A council of ministers met to discuss the “disorder.” A Mr. Edwards of Northampton preached a sermon “bearing witness against the prevailing disorders, caused by enthusiasm.” Later a group of New Londoners was arrested and brought before the court on April 5, 1743. Six defendants were found guilty of “profanation of the Sabbath” and fined.

Miss Caulkins points out “the main outcome of the incident is certain — the little company of enthusiasts never accomplished their favorite idea of forming a pure church under a divinely appointed teacher.”

Chastened by their own transgressions, that group of separatists continued for a few years to look for a sign of someone to come forward to lead them, but eventually the group ceased to exist.

After a few years in 1748 several of the community united with another group and assembled a group of 16 in the West Farms area of Waterford under the leadership of one of the first converts of the 1741 great revival: Nathan Howard. Meetings were held at John Beckwith’s house, and Beckwith was named deacon. There were 16 members who called themselves Congregational separates. Most of the separatists ultimately embraced the Baptist principles.

By 1769 there were three Baptist elders living in West Farms: Nathan Howard, Zadoc Darrow, and Eliphale Lester. All were young earnest, diligent men, most still in their 20s, however within a few years one of them would die of smallpox.

The sudden death of Elder Nathan Howard on March 2, 1777, was the first of several changes to the group. Howard had previously given to the Church a plot of land on Mullen Hill to be used as a burial ground so he himself was the first person laid to rest in the peaceful enclosure.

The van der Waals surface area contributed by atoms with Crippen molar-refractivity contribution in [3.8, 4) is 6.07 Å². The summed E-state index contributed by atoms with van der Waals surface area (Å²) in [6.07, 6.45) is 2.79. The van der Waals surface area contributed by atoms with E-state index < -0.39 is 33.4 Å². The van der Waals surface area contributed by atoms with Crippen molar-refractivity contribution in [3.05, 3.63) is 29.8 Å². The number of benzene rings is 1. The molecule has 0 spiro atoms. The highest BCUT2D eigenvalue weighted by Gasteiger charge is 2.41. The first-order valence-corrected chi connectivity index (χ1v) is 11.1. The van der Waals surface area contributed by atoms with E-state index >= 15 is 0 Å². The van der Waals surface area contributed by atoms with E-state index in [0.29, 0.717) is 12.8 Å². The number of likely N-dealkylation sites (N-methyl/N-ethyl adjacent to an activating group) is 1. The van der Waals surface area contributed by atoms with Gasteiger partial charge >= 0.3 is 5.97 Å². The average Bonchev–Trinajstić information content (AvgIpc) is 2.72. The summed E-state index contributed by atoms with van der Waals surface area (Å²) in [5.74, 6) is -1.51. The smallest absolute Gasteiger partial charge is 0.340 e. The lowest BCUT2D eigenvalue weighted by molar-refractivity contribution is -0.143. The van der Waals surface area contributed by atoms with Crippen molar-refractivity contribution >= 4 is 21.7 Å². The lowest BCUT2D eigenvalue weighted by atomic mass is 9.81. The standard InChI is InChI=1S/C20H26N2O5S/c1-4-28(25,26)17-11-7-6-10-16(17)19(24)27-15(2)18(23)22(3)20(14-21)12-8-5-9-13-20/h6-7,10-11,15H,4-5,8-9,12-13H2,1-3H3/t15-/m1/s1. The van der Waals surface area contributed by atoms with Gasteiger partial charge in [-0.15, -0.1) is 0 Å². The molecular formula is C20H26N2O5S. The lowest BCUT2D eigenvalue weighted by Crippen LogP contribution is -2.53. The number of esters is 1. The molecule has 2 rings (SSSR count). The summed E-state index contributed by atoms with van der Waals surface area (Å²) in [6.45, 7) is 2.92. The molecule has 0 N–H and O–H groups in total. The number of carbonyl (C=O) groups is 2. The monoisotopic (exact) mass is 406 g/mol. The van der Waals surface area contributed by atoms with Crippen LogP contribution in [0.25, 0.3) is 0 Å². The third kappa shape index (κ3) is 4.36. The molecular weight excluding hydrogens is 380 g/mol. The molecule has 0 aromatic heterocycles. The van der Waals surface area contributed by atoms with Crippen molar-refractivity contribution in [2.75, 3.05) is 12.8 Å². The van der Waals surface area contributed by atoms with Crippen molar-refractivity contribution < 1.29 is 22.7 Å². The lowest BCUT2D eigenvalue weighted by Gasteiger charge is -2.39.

The cemetery was enlarged with a gift of more land from Daniel Howard in 1786. Eventually the cemetery became part of a “Burial Place For the Society.” Until that time, members were buried on their own farms or in New London.

Next, Elder Lester accepted a call from Saybrook to lead a group there. Only Elder Darrow was left so he became the sole leader of the group. His first concern was to build a church so he generously donated land for the new building across the street from Mrs. Howard’s burial place.

Unfortunately the building project was delayed for some years because all of New London became preoccupied with the Revolutionary War.

Immediately after the war, the congregation members, “laboring together,” built the church.

The most flourishing period of Darrow’s ministry was between 1790 and 1800. When Darrow’s flock had a great revival in 1794, baptisms that year peaked at 90. Members rose to 250 and it was known as the Darrow Church.

The Darrow Church on Mullen Hill Road, and its cemetery, served most Baptists in the area for many years. After 1794, the Church was divided into four divisions: Niantic, New London proper, Great Neck, and harbor’s mouth. Each division had its own leader, but all were under the pastoral care of the Rev. Zadock Darrow, who was the “efficient and revered” pastor for 52 years.

Years later, in 1848, a New Baptist church for Waterford was built in Jordan village and the Mullen Hill church was eventually closed.

The church is gone, but the cemetery, still lovely, is a remembrance of a time long gone.

Eileen Potkay Olynciw is a lifelong resident of Waterford, a member of the Waterford Historical Society and the Waterford Properties Commission.

READER COMMENTS

Loading comments...
Hide Comments

TRENDING

PODCASTS